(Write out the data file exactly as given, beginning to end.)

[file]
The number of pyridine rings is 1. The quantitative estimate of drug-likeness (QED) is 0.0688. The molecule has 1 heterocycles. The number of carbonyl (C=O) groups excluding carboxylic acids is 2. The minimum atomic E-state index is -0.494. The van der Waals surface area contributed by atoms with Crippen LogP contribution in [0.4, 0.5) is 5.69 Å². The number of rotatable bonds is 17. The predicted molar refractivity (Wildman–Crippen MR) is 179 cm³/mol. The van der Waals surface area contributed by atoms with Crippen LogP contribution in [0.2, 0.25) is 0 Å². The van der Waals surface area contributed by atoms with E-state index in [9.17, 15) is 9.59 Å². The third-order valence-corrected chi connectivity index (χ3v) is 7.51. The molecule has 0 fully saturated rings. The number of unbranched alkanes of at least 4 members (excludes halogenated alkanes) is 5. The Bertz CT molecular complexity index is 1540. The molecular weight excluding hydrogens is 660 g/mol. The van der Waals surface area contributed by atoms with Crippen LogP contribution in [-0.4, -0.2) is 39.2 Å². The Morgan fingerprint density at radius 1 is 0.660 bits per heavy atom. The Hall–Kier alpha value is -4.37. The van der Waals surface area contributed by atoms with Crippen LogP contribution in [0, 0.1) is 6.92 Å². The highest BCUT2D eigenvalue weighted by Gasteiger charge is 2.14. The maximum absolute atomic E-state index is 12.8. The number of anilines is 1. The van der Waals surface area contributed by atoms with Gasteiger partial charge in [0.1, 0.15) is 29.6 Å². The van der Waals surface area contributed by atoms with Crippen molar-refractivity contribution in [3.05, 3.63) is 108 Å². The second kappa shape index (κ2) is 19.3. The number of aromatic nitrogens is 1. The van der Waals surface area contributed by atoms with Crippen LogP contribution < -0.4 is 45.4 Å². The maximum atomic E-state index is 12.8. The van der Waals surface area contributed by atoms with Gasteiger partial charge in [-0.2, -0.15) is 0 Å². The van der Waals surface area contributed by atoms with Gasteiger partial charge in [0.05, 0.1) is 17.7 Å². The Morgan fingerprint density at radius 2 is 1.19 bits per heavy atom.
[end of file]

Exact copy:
The number of pyridine rings is 1. The quantitative estimate of drug-likeness (QED) is 0.0688. The molecule has 1 heterocycles. The number of carbonyl (C=O) groups excluding carboxylic acids is 2. The minimum atomic E-state index is -0.494. The van der Waals surface area contributed by atoms with Crippen LogP contribution in [0.4, 0.5) is 5.69 Å². The number of rotatable bonds is 17. The predicted molar refractivity (Wildman–Crippen MR) is 179 cm³/mol. The van der Waals surface area contributed by atoms with Crippen LogP contribution in [0.2, 0.25) is 0 Å². The van der Waals surface area contributed by atoms with E-state index in [9.17, 15) is 9.59 Å². The third-order valence-corrected chi connectivity index (χ3v) is 7.51. The molecule has 0 fully saturated rings. The number of unbranched alkanes of at least 4 members (excludes halogenated alkanes) is 5. The Bertz CT molecular complexity index is 1540. The molecular weight excluding hydrogens is 660 g/mol. The van der Waals surface area contributed by atoms with Crippen LogP contribution in [-0.4, -0.2) is 39.2 Å². The Morgan fingerprint density at radius 1 is 0.660 bits per heavy atom. The Hall–Kier alpha value is -4.37. The van der Waals surface area contributed by atoms with Crippen LogP contribution in [0, 0.1) is 6.92 Å². The highest BCUT2D eigenvalue weighted by Gasteiger charge is 2.14. The maximum absolute atomic E-state index is 12.8. The number of anilines is 1. The van der Waals surface area contributed by atoms with Gasteiger partial charge in [0.1, 0.15) is 29.6 Å². The van der Waals surface area contributed by atoms with Crippen molar-refractivity contribution in [3.05, 3.63) is 108 Å². The second kappa shape index (κ2) is 19.3. The number of aromatic nitrogens is 1. The van der Waals surface area contributed by atoms with Crippen LogP contribution < -0.4 is 45.4 Å². The maximum atomic E-state index is 12.8. The van der Waals surface area contributed by atoms with Gasteiger partial charge in [-0.2, -0.15) is 0 Å². The van der Waals surface area contributed by atoms with Gasteiger partial charge in [0.05, 0.1) is 17.7 Å². The Morgan fingerprint density at radius 2 is 1.19 bits per heavy atom.